This literature review paper aims at acquiring more information on Connectivism and how it could apply to particular learning contexts. The research has yielded similar findings in that connectivism is a learning theory gaining more attention and needs to be considered by educators as we move to a more digital world. At the end of the day, it is up to educators to apply some of the main concepts that connectivism promotes. Unfortunately, important elements of digital learning that progressive learning theories, such as connectivism, advocate for have not been applied in education on a regular basis. Part of the issue is that access to technology-based learning has been problematic. This was apparent during last year’s move to online learning in which many students were not able to participate due to not having technology at home or they had to share their technology with their family members and they only had limited access. EAL learners were particularly disadvantaged in this context as the language barriers between schools and parents made communication very challenging. This is why it is so important to prepare all students, but especially EAL students for digital learning. There is responsibility for school boards and governments to provide access to technology for all students but there is also responsibility for teachers to take on a greater role in ensuring their students are properly equipped with digital skills. Angers and Machtmes (2005) state that teachers’ resistance to incorporate digital learning may be connected to concerns of how technology integration impacts their preparation, beliefs and values of instruction.  However, this mentality is receding as the role of teachers is also evolving. Educators cannot simply dispense information. They need to facilitate knowledge using digital tools and technology-based instruction to best support their learners.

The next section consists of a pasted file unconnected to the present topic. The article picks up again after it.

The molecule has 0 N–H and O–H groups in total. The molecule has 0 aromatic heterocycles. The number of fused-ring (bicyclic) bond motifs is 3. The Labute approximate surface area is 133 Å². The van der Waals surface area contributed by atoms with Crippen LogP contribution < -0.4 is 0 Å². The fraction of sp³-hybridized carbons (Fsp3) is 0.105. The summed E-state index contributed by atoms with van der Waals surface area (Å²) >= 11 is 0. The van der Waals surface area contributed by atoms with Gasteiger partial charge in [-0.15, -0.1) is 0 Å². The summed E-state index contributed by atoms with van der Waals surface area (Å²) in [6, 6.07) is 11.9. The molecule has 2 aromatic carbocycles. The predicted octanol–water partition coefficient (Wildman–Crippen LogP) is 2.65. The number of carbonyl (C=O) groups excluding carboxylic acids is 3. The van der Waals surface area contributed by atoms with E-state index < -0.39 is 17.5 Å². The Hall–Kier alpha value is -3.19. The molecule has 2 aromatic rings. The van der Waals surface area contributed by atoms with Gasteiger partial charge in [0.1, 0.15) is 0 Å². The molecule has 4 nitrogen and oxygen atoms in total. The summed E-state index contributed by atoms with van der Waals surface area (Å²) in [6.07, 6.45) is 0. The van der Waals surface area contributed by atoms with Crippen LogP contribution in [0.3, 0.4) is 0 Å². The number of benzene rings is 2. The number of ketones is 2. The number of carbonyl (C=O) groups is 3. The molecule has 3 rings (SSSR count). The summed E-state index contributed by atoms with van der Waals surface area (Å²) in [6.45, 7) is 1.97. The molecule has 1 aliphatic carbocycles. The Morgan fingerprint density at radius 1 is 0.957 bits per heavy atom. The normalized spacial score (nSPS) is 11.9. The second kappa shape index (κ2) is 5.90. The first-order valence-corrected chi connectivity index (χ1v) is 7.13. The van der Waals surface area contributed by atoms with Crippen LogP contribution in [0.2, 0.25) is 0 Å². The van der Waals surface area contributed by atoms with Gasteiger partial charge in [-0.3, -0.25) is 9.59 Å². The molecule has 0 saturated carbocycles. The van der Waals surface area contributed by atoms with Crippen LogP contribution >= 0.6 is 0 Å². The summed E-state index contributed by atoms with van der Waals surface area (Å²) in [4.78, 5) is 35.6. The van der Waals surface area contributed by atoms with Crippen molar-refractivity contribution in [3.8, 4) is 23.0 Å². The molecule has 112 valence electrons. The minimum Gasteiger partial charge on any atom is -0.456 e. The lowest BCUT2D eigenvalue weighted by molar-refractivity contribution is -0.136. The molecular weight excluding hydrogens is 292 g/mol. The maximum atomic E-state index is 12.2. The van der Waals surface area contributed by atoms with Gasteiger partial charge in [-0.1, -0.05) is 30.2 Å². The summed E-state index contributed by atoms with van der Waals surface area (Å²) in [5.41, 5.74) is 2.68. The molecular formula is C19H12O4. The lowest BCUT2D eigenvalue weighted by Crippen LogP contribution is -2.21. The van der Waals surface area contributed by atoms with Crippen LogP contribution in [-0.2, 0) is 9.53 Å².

References